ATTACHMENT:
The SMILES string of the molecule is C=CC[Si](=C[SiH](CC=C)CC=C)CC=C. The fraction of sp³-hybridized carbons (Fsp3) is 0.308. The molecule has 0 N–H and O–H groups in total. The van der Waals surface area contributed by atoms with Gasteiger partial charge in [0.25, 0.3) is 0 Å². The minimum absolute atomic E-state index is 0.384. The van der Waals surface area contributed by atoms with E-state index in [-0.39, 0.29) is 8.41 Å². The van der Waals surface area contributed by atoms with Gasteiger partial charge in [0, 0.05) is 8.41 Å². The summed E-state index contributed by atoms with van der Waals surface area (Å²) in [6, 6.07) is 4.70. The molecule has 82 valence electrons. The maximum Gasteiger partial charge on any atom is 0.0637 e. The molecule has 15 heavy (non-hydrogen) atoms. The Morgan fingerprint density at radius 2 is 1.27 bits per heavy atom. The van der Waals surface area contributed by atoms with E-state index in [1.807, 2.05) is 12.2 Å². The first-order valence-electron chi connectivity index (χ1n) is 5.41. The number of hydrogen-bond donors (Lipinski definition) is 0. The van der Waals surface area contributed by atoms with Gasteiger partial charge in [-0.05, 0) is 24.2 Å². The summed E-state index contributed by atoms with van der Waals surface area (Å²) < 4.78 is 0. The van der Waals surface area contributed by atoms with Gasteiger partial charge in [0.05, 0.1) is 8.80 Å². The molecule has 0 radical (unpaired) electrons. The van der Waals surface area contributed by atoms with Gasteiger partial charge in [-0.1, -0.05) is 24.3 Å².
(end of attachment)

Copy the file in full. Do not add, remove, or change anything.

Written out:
The SMILES string of the molecule is C=CC[Si](=C[SiH](CC=C)CC=C)CC=C. The fraction of sp³-hybridized carbons (Fsp3) is 0.308. The molecule has 0 N–H and O–H groups in total. The van der Waals surface area contributed by atoms with Gasteiger partial charge in [0.25, 0.3) is 0 Å². The minimum absolute atomic E-state index is 0.384. The van der Waals surface area contributed by atoms with E-state index in [-0.39, 0.29) is 8.41 Å². The van der Waals surface area contributed by atoms with Gasteiger partial charge in [0, 0.05) is 8.41 Å². The summed E-state index contributed by atoms with van der Waals surface area (Å²) in [6, 6.07) is 4.70. The molecule has 82 valence electrons. The maximum Gasteiger partial charge on any atom is 0.0637 e. The molecule has 15 heavy (non-hydrogen) atoms. The Morgan fingerprint density at radius 2 is 1.27 bits per heavy atom. The van der Waals surface area contributed by atoms with E-state index in [1.807, 2.05) is 12.2 Å². The first-order valence-electron chi connectivity index (χ1n) is 5.41. The number of hydrogen-bond donors (Lipinski definition) is 0. The van der Waals surface area contributed by atoms with Gasteiger partial charge in [-0.05, 0) is 24.2 Å². The summed E-state index contributed by atoms with van der Waals surface area (Å²) < 4.78 is 0. The van der Waals surface area contributed by atoms with Gasteiger partial charge in [0.05, 0.1) is 8.80 Å². The molecule has 0 radical (unpaired) electrons. The van der Waals surface area contributed by atoms with Gasteiger partial charge in [-0.1, -0.05) is 24.3 Å².